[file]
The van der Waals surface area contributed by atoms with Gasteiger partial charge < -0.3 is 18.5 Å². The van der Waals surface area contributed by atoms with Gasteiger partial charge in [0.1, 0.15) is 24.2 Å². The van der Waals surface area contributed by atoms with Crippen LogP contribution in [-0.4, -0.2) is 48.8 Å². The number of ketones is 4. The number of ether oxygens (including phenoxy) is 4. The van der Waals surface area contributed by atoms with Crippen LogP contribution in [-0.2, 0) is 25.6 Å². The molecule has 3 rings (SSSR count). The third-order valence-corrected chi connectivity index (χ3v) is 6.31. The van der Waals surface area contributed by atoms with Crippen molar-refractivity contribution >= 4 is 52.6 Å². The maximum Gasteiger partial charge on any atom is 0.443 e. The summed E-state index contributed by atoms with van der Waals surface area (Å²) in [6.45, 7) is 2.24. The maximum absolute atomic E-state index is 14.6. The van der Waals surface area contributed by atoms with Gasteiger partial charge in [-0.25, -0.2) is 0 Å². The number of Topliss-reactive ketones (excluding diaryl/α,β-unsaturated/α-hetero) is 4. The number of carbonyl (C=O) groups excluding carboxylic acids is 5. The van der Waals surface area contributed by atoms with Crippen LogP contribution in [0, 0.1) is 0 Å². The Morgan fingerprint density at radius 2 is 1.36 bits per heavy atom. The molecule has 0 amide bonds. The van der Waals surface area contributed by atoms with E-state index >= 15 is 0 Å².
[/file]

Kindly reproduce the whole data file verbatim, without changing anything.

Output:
The van der Waals surface area contributed by atoms with Gasteiger partial charge < -0.3 is 18.5 Å². The van der Waals surface area contributed by atoms with Gasteiger partial charge in [0.1, 0.15) is 24.2 Å². The van der Waals surface area contributed by atoms with Crippen LogP contribution in [-0.4, -0.2) is 48.8 Å². The number of ketones is 4. The number of ether oxygens (including phenoxy) is 4. The van der Waals surface area contributed by atoms with Crippen LogP contribution in [-0.2, 0) is 25.6 Å². The molecule has 3 rings (SSSR count). The third-order valence-corrected chi connectivity index (χ3v) is 6.31. The van der Waals surface area contributed by atoms with Crippen molar-refractivity contribution >= 4 is 52.6 Å². The maximum Gasteiger partial charge on any atom is 0.443 e. The summed E-state index contributed by atoms with van der Waals surface area (Å²) in [6.45, 7) is 2.24. The maximum absolute atomic E-state index is 14.6. The van der Waals surface area contributed by atoms with Gasteiger partial charge in [-0.25, -0.2) is 0 Å². The number of Topliss-reactive ketones (excluding diaryl/α,β-unsaturated/α-hetero) is 4. The number of carbonyl (C=O) groups excluding carboxylic acids is 5. The van der Waals surface area contributed by atoms with Crippen LogP contribution in [0, 0.1) is 0 Å². The Morgan fingerprint density at radius 2 is 1.36 bits per heavy atom. The molecule has 0 amide bonds. The van der Waals surface area contributed by atoms with E-state index >= 15 is 0 Å².